The Cleveland Cavaliers will likely have the ninth pick in this upcoming draft. In the next few weeks here at Right Down Euclid, we will be profiling players the Cavaliers might draft in the first round on June 26th. Today, we profile Kansas center Joel Embiid. Click here for more draft profiles.
Tale of the Tape
Name: Joel Embiid
Weight: 240 lbs.
Honors: 2014 All-America 2nd Team, Big 12 Defensive Player of the Year, All-Big 12 2nd Team
2013-2014 Per Game Stats: 11.2 PPG, 8.1 RPG, 1.4 APG, 0.9 SPG, 2.6 BPG, 62.6 FG%, 68.5 FT%
Joel Embiid burst onto the scene this past season as somewhat of an unknown, taking Kansas by storm and turning from potential mid-1st round project to consensus top five pick. The Cameroonian center has only been playing basketball for three or four years, but has shown immense potential on both ends already. There are questions about the health of his back, but Embiid’s potential to be the next dominant center in the NBA has him as a near lock to be a top-three pick in June.
Embiid’s physical tools are a major reason he’s a top prospect. You really can’t teach 7-feet tall with a 7’5” wingspan, and Embiid’s height and length have a lot of teams excited by themselves. Embiid is also very fleet of foot for a man that size, flashing great lateral quickness and the ability to run the floor. Embiid should be quick enough to operate in a wide-open, fast-paced system, and has the potential to be the anchor of a strong defense. That seems like the two things most teams want in a modern NBA center.
The big issue with Embiid’s athleticism and physical profile is the back injury. The injury, a vertebral fracture known as a spondylolysis, is one that if treated conservatively, should not bother him in the future. It’s the main reason he didn’t join the NBA Draft Combine, and probably will have sparse workouts with teams leading up to the draft. Jeff Stotts of Rotowire breaks down the injury better than I could here. Based on everything I’ve read about the injury, it appears that Embiid’s injury is being handled correctly, and this injury should not bother him in the future.
Embiid is probably more raw on the offensive end than the defensive end. However, Embiid’s current skill set offensively will allow him to still have an impact. Embiid’s a strong finisher, both in transition and in the halfcourt. He is decent at filling space as well, and his immediate role will likely be as an outlet option on offense. Embiid projects to be an excellent pick-and-roll big, although he doesn’t have much experience with it. His quickness and length should help him be able to finish over pretty much anyone. Embiid has displayed a little bit of high post ability as well, with good shooting touch and decent court vision. His decision making could use some work, but that’s probably a product of his inexperience. The post game is also a little behind where you’d want it to be, but it will come with time, and Embiid has the beginnings of a smooth spin move and a great righty hook. To expect Embiid to be an 18-20 point scorer at his peak is completely in the realm of possibility.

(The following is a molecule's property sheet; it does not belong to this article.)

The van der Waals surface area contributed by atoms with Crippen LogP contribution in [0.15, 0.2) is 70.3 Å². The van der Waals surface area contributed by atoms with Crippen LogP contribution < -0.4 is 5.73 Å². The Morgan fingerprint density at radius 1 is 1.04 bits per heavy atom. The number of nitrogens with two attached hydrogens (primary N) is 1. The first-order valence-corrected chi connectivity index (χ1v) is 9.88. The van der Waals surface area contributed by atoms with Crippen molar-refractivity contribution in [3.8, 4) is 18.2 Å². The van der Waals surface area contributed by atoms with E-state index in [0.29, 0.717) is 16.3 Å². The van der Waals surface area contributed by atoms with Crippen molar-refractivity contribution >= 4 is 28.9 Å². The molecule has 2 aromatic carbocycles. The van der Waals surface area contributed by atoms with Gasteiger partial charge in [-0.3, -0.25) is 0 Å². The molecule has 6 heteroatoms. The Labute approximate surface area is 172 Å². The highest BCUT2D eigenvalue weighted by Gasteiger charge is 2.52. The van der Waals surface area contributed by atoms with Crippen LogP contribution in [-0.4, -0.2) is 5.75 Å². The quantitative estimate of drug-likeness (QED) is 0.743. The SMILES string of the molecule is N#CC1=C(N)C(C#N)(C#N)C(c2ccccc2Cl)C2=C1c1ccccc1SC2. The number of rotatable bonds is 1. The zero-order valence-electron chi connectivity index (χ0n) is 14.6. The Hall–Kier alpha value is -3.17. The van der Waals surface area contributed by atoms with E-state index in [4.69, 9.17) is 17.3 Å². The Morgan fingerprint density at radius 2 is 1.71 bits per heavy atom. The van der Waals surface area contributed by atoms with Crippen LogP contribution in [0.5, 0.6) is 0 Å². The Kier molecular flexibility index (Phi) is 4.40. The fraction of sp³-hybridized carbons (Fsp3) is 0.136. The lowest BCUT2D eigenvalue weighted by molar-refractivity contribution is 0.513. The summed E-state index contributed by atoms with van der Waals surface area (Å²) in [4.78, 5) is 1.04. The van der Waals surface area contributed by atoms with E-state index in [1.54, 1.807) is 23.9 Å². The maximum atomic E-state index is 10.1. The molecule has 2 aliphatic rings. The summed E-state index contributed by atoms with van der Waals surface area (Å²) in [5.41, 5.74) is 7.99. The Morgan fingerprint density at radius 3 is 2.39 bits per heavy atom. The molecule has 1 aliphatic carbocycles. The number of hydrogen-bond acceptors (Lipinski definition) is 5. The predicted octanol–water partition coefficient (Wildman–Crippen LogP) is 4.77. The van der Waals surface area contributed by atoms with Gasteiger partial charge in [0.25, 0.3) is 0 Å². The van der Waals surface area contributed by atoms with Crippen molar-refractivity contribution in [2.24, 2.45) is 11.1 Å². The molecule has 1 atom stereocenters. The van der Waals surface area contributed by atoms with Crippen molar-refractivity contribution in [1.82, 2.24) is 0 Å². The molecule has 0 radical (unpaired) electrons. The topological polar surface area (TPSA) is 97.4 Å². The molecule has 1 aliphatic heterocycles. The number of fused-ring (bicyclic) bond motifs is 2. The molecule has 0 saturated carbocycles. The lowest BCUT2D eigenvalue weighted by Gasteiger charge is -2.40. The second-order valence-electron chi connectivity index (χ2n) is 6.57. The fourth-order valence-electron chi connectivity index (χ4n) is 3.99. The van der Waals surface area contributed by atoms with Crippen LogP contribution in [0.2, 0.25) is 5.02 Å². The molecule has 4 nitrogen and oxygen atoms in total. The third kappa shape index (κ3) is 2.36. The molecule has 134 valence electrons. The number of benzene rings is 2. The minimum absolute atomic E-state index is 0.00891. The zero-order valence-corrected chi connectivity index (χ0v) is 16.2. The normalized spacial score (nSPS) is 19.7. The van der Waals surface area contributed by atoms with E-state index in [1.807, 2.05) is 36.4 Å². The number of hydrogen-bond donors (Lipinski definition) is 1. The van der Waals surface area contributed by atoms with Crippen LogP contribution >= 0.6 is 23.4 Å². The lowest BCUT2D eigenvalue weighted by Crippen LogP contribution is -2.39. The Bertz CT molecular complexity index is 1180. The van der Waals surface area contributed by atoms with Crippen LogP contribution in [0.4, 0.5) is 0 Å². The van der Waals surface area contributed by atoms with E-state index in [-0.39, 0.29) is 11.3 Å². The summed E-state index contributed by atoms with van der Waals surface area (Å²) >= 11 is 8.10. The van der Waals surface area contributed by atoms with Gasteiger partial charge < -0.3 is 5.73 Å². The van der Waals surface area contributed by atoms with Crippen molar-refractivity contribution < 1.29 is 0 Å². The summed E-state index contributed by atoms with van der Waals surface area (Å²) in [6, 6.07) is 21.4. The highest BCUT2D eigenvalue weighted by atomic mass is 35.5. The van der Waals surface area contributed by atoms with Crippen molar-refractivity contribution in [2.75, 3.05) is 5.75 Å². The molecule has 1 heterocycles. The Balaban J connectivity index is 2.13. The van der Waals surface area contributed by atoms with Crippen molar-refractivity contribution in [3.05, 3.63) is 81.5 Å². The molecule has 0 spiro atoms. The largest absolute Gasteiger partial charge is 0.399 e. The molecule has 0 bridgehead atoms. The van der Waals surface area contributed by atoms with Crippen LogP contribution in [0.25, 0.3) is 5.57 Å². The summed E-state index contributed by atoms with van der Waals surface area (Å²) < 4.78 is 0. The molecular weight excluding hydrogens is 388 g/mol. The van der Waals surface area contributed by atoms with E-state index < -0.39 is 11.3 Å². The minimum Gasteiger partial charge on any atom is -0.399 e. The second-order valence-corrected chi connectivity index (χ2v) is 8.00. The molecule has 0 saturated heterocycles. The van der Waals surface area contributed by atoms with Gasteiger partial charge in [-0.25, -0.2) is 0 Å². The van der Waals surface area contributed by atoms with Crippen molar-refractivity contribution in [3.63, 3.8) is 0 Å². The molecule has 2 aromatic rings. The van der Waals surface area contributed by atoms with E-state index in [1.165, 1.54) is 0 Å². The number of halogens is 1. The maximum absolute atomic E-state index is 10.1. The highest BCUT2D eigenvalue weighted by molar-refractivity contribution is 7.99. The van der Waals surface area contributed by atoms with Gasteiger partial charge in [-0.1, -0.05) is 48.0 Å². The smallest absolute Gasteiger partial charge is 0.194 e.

Defensively, Embiid has the potential to be a monster. Embiid was often allowed to float around on the defensive end at Kansas, and it allowed him to block a ton of shots at the rim, and display his potential as a rim protector at the next level. Embiid has excellent timing when contesting shots, and he is adept at making plays on the ball, even when he gets beat off the dribble. His lateral quickness lets him play a little bit of free safety, and means he will have some great potential as a pick-and-roll defender in the right system. Post defense is his biggest question mark, as he allows deep position easily and might not be strong enough to handle bigger players like a Dwight Howard or Brook Lopez. However, as he adds strength, that should become better, as should his rebounding. He has great instincts and uses his length and quickness to overcome his lack of ideal strength, and he should be a dominant rebounder at the next level.
Embiid is woefully inexperienced, and a lot of the things he struggles with currently are due to that. Defensive positioning, pick-and-roll finishing, and shot selection are all things that take experience and confidence to execute regularly, and Embiid should eventually get better at all of these things. He’s only played basketball for four years, after all, and it shouldn’t be something that he struggles with when he’s 25, but will when he’s 20. Embiid might take awhile to develop, but the peak has the potential to be elite. He wants to learn, wants to get better, and seems like the kind of player that would be really great with teammates on and off the floor.
It’s very hard for me to watch Embiid play and not see some Alonzo Mourning to him. Zo was a box score stuffer who could do pretty much anything you would ask a center to do. In particular, Zo was a great defensive presence with a similar frame to Embiid, and also made a mark as a great defensive rebounder. I think peak Embiid closely resembles Mourning, in that he’ll be the captain of a great defensive team that can also get you 20 points routinely.
How Does He Fit on the Cavaliers?
I think Embiid is a perfect fit for the Cavs. They need a center who can protect the rim and who will grow into a complimentary inside scorer. Embiid fits that bill, and his size and quickness inside would be useful on both ends. Ideally, Embiid would step into the middle of the Cavs defense and be an anchor for a young core to rely on, and offensively would be able to make a mark as a pick-and-roll finisher with Kyrie Irving, and also eventually give the Cavs a consistent post presence that they’ve lacked in the last few seasons. Embiid is the best fit of any of the three top prospects in this year’s draft.